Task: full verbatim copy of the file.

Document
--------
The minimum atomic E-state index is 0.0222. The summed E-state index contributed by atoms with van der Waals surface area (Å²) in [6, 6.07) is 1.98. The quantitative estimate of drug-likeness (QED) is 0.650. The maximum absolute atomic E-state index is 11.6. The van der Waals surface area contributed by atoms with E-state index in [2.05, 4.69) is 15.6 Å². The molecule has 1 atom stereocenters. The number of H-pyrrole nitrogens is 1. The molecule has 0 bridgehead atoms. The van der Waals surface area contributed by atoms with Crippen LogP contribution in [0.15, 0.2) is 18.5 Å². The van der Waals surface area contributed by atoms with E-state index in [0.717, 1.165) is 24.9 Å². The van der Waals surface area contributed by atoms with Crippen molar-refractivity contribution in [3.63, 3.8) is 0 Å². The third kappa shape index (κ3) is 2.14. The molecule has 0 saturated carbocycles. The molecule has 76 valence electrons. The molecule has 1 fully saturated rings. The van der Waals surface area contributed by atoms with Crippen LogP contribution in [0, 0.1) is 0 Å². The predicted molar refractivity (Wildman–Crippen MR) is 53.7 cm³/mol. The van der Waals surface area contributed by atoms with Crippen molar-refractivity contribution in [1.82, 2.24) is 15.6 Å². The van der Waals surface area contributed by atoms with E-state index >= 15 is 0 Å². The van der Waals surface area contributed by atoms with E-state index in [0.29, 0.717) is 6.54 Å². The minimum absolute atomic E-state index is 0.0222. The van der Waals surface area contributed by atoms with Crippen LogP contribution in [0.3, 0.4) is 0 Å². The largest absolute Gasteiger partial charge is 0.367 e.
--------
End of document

The minimum atomic E-state index is 0.0222. The summed E-state index contributed by atoms with van der Waals surface area (Å²) in [6, 6.07) is 1.98. The quantitative estimate of drug-likeness (QED) is 0.650. The maximum absolute atomic E-state index is 11.6. The van der Waals surface area contributed by atoms with E-state index in [2.05, 4.69) is 15.6 Å². The molecule has 1 atom stereocenters. The number of H-pyrrole nitrogens is 1. The molecule has 0 bridgehead atoms. The van der Waals surface area contributed by atoms with Crippen LogP contribution in [0.15, 0.2) is 18.5 Å². The van der Waals surface area contributed by atoms with E-state index in [0.717, 1.165) is 24.9 Å². The van der Waals surface area contributed by atoms with Crippen molar-refractivity contribution in [3.63, 3.8) is 0 Å². The third kappa shape index (κ3) is 2.14. The molecule has 0 saturated carbocycles. The molecule has 76 valence electrons. The molecule has 1 fully saturated rings. The van der Waals surface area contributed by atoms with Crippen LogP contribution in [0, 0.1) is 0 Å². The predicted molar refractivity (Wildman–Crippen MR) is 53.7 cm³/mol. The van der Waals surface area contributed by atoms with Crippen molar-refractivity contribution in [1.82, 2.24) is 15.6 Å². The van der Waals surface area contributed by atoms with E-state index >= 15 is 0 Å². The van der Waals surface area contributed by atoms with E-state index in [0.29, 0.717) is 6.54 Å². The minimum absolute atomic E-state index is 0.0222. The van der Waals surface area contributed by atoms with Crippen LogP contribution in [0.3, 0.4) is 0 Å². The largest absolute Gasteiger partial charge is 0.367 e.